The Buncombe County Community (Night) School’s literacy program was a forerunner in the state to help teach literacy to adults. We wrote about it in a post two years ago, which covered rural Buncombe County citizens being taught to read and write. A not-as-well-known part of the Community School’s program was the Americanization Classes that were held to teach the English language to foreign-born persons. In the early 1920s Asheville was home to Italians, Russians, Greeks, Roumanians, French and Poles. Americanization classes were held in the Orange Street school, and interestingly enough, also at the Grove Park Inn, where many foreign-born people were employed as chefs and other grounds workers.
This photograph shows the teacher, Mrs. Knight with three of her pupils, all Italian cooks at Grove Park Inn, 1924-25. They are identified as L to R: Pasgreale Moschio, Lugi Cantarella and John Cantarella.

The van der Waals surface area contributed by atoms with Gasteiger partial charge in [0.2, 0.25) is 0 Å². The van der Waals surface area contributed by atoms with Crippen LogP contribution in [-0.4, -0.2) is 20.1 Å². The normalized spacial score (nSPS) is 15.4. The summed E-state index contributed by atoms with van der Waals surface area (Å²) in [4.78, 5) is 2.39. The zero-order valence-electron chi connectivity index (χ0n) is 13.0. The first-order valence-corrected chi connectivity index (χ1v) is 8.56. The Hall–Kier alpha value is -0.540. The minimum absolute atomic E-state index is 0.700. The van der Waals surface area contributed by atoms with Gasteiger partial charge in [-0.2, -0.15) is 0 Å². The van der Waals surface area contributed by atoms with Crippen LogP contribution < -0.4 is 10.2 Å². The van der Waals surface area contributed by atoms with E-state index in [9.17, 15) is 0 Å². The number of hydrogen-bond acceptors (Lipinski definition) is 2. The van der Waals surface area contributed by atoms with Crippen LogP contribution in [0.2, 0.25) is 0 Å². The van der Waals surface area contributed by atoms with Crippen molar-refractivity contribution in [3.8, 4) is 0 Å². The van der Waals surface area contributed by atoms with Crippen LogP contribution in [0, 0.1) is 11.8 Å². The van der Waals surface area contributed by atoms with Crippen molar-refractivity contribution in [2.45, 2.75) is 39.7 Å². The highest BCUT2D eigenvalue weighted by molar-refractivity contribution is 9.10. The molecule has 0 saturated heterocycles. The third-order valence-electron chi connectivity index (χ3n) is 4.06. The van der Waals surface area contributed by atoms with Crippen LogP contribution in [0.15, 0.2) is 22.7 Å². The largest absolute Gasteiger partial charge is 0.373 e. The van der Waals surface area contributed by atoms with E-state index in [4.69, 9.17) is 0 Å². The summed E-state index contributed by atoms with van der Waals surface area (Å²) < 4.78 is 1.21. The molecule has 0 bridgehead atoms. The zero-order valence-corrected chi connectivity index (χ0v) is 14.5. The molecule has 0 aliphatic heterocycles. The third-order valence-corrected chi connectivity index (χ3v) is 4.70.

John is listed as a chef at the Grove Park Inn in the 1925 Asheville City Directory along with cooks, Sidney, Lewis (probably refers to Lugi) and Antonio Cantarella. The Cantarella family was from Moasco, Italy. John appears in New York City in the 1930 census.
Mr. Ferucio Paganin, pictured below, according to Naturalization papers was born in 1894 in Taibon, Italy and came to Asheville at the age of 31, leaving his wife still in Italy.
James Klomenous Karembelas pictured below in 1925, came here from Sparta, Greece, born 1899, and is listed in the 1926 Asheville City Directory as the proprietor of the Glen Rock Cafe located across from the Railroad Depot.
Speranza Solary, a widow, immigrated from Italy and with her children, Emma (shown here on left), Leno (a stone mason), and Virginia lived at 10 Cherry Street in 1925. Speranza died in Asheville in 1958.